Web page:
I've just sent off the following to The News. Sparklehorse plays Vancouver at Richards On Richards February 15th so Mr. Goodman will leave publishing of this until closer to that time -Friday, February 9th paper I would guess. (All music reviews and editorial is in the Friday editions)
‘Dreamt For Light Years In The Belly Of A Mountain’
7 out of 10
Like a rusty tension rod, strains of the beautiful and the sad carefully bolster Mark Linkous and Sparklehorse’s release “Dreamt For Light Years In The Belly Of A Mountain”.
The album with the exasperatingly lengthy title pulls material from previously released B-sides, compilations and soundtracks. In fact, you will have already heard the work of Sparklehorse’s creator, Mark Linkous, if you’ve seen the 2002 film Laurel Canyon, in which some of his songs were used.
Mark Linkous is Sparklehorse and Sparklehorse is Mark Linkous – a project rather than a band per say. Known for its mellow and woozy alternative sound, reminding me of Grandaddy, Built To Spill and perhaps even The Pernice Brothers.
Mark Linkous’ character has been described as “hermit like”. And despite tucking himself away in his homemade studio in the hills of North Carolina, his latest work summons collaboration from heavies such as Tom Waits, Flaming Lips’ Steve Drozd, and Sol Seppy (Sophie Michalitsianos), with finishing touches by genious producer Danger Mouse.
Linkous’ less than perfect voice echoes The Flaming Lips’ Wayne Coyne; particularly picked up with tracks “Mountains” and “Shade and Honey”.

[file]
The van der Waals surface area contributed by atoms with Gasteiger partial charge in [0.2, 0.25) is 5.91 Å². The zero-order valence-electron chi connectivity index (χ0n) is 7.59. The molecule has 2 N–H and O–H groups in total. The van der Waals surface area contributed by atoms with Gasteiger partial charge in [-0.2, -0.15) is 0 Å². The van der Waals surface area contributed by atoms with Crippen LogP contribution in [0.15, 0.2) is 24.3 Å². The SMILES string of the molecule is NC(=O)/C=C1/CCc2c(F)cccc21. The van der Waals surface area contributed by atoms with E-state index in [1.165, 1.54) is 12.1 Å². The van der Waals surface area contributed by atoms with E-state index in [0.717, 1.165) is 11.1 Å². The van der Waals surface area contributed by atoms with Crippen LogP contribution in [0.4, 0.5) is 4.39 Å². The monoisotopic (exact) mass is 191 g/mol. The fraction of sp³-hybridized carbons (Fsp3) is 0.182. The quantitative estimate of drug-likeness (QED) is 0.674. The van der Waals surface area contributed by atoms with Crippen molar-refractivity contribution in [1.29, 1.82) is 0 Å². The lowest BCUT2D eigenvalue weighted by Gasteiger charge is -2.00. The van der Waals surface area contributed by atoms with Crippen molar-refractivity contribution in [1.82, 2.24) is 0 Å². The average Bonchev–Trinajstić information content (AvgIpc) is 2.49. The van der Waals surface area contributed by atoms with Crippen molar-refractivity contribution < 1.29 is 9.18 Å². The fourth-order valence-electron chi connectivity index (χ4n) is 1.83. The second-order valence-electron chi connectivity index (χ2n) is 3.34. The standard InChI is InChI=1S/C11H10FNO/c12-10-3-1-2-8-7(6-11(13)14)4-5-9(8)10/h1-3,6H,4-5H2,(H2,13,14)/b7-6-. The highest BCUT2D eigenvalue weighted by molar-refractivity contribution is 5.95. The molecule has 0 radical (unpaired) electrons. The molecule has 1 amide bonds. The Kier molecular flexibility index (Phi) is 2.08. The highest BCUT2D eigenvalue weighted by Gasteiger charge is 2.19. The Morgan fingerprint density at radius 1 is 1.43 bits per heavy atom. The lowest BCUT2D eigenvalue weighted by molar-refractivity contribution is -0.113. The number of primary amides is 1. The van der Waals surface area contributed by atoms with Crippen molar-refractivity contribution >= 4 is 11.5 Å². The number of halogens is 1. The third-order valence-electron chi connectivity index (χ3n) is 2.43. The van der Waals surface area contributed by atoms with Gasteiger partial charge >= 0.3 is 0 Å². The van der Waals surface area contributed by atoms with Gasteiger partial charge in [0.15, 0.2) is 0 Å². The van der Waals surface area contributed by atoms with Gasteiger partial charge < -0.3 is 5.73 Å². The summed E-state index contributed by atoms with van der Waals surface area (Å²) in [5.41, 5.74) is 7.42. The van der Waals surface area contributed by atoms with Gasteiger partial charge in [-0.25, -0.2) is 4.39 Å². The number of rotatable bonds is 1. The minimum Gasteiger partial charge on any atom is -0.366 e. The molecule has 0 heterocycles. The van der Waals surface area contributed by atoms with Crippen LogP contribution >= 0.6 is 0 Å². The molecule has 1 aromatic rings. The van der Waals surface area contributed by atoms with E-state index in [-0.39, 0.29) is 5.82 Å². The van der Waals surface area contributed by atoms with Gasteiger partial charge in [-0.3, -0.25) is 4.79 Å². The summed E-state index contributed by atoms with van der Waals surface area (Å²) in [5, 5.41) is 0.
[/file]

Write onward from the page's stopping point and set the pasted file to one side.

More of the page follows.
It’s this incongruous nature that also upholds tracks “Morning Hollow” and “Return to Me”, perfectly revealing Linkous’ character – being at ease with gloom having fought severe depression, disability, substance abuse and addiction.
Dreamt For Light Years In The Belly Of A Mountain is not completely despondent as it chokes up two rock tracks, “It’s Not So Hard” and “Ghosts In The Sky” and one of my favorites, the upbeat “Some Sweet Day”. But that’s not what illuminates this album. It’s in songs “See The Light”, Knives Of Summertime” and “Getting It Wrong”, where shards of stoicism and engraving grief carry through.
One can appreciate this Sparklehorse release simply because its style is so far off the beaten path of the mainstream. It can be incredibly mellow and lamenting, but can’t be altogether criticized. I loved it.
A DFLYITBOAM Review link at Playlouder.com
(Yes, just when I think I can write about music, I come across some smart ass - just kidding. Ted Grant has fantastic perspective and writing)